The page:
Kubwa and Ivory, two pregnant African elephants at the Indianapolis Zoo, are being treated as if they were their species' last hope. And with the numbers of these animals dwindling around the world, they just might be.
Fewer than 500,000 of the creatures remain in the wild, and less than 300 are in zoos worldwide, according to the International Species Information System.
Past efforts to breed the animals in captivity have largely failed, with only four African elephants born at zoos in the past decade. Zookeepers hope a new artificial insemination technique could improve these numbers.
Without a successful breeding program, "in 20 years we may not have any elephants left in captivity," said Debbie Olson, the Indianapolis Zoo's director of elephant conservation.
Kubwa and Ivory are believed to be the first African elephants impregnated via the groundbreaking procedure, which uses semen collected from male elephants at zoos in Missouri and Florida.
In June, a zoo in Springfield, Mo., announced the first successful artificial insemination of a smaller Asian elephant.
"I don't think that this is a panacea for the issue," said Michael Hutchins, director of conservation for the American Zoo and Aquarium Association. "But it is a tool that will give us more options in our efforts to sustain the captive population."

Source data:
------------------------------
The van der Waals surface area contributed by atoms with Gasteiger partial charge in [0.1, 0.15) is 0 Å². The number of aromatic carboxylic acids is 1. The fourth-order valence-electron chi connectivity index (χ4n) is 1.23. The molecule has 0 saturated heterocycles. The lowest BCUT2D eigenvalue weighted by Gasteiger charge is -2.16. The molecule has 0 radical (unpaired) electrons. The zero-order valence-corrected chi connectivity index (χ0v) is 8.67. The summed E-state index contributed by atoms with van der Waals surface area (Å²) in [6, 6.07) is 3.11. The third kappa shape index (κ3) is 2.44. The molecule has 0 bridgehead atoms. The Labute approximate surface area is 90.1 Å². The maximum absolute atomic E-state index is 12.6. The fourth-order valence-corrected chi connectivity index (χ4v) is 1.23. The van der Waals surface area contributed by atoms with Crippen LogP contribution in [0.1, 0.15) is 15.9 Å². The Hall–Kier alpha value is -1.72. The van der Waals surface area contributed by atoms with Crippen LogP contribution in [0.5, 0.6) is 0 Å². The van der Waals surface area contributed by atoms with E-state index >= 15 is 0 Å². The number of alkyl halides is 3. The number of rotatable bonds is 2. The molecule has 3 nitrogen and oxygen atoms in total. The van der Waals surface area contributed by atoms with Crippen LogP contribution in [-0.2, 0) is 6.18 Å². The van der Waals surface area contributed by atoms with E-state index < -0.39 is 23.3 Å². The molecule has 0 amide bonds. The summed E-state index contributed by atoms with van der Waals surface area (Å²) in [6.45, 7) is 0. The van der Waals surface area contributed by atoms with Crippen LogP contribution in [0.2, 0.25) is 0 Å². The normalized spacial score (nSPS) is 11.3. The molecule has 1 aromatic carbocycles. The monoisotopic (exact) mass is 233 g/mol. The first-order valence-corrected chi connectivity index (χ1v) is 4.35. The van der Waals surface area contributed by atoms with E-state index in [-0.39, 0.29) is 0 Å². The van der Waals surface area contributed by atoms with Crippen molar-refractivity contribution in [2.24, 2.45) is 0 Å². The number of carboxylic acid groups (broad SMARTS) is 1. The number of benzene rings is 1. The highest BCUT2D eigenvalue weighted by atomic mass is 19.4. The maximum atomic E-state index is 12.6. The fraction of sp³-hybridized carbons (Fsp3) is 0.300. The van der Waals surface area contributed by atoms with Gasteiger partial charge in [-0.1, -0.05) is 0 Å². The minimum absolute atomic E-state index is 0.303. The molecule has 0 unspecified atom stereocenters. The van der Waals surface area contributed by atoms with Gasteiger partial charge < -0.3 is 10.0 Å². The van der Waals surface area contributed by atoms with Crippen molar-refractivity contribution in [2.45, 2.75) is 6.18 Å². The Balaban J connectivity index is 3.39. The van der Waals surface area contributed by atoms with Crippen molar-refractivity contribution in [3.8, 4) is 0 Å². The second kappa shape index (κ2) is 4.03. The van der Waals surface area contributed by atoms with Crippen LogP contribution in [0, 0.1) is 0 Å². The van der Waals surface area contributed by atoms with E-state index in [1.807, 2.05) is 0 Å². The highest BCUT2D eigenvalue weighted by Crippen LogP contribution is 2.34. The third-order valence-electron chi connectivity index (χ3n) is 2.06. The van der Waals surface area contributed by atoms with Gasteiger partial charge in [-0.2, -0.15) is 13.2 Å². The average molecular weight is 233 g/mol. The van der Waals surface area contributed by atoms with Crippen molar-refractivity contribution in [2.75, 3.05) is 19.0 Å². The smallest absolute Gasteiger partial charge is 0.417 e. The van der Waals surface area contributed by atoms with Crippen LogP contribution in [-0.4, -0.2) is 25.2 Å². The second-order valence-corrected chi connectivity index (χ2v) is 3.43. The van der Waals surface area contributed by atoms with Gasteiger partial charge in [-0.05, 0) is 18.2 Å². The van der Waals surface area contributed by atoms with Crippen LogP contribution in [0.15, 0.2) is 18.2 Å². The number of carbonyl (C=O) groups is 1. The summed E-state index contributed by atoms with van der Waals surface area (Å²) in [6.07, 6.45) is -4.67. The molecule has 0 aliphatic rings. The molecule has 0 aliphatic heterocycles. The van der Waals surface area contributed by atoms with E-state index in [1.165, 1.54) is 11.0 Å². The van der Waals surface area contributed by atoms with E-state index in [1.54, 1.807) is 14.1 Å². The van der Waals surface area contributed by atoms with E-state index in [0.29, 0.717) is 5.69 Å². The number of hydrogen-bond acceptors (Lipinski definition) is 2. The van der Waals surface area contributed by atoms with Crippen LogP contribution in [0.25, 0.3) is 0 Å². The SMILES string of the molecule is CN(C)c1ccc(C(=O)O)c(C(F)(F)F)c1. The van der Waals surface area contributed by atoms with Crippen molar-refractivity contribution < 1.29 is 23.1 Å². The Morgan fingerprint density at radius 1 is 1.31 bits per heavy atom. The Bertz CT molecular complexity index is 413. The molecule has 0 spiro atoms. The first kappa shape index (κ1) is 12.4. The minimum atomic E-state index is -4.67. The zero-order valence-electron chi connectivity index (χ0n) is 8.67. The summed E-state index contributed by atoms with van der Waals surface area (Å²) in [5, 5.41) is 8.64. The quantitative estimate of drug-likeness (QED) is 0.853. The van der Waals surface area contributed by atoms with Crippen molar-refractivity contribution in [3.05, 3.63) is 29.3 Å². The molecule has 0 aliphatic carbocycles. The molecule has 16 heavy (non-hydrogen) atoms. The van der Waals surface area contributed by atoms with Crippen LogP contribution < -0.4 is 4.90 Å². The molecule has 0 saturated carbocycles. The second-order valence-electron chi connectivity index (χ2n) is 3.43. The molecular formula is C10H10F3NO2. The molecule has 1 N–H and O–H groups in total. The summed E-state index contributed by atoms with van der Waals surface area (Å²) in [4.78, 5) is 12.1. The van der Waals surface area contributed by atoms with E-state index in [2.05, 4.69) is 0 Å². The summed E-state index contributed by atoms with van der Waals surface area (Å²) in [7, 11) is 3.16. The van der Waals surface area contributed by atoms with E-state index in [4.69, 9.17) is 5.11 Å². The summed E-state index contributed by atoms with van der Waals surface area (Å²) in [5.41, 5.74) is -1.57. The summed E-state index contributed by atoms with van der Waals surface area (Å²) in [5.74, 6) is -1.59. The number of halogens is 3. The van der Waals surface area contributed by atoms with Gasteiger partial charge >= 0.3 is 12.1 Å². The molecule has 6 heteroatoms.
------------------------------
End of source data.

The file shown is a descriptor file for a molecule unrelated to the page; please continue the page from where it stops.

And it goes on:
Scientists say lessons learned from the insemination process could also help elephants survive in the wild, where they are threatened by poaching and habitat destruction.
Past breeding efforts were largely doomed, as zoos had few male African elephants available for breeding. Researchers also knew little about the reproductive cycle of the females, which stand eight feet tall and weigh between 6,000 and 10,000 pounds.
Kubwa and Ivory are the only two of the zoo's five female African elephants to become pregnant. Two other attempts failed.
Zookeepers got the good news in July, when an ultrasound confirmed 22-year-old Kubwa was pregnant. Her calf is due in March 2000 after a 22-month gestation.
Ivory, a 17-year-old cow, is due to deliver her calf in September 2000. Keepers were ecstatic when an ultrasound on January 29 revealed she was pregnant.
"It shows that the first time wasn't a fluke," said Olson.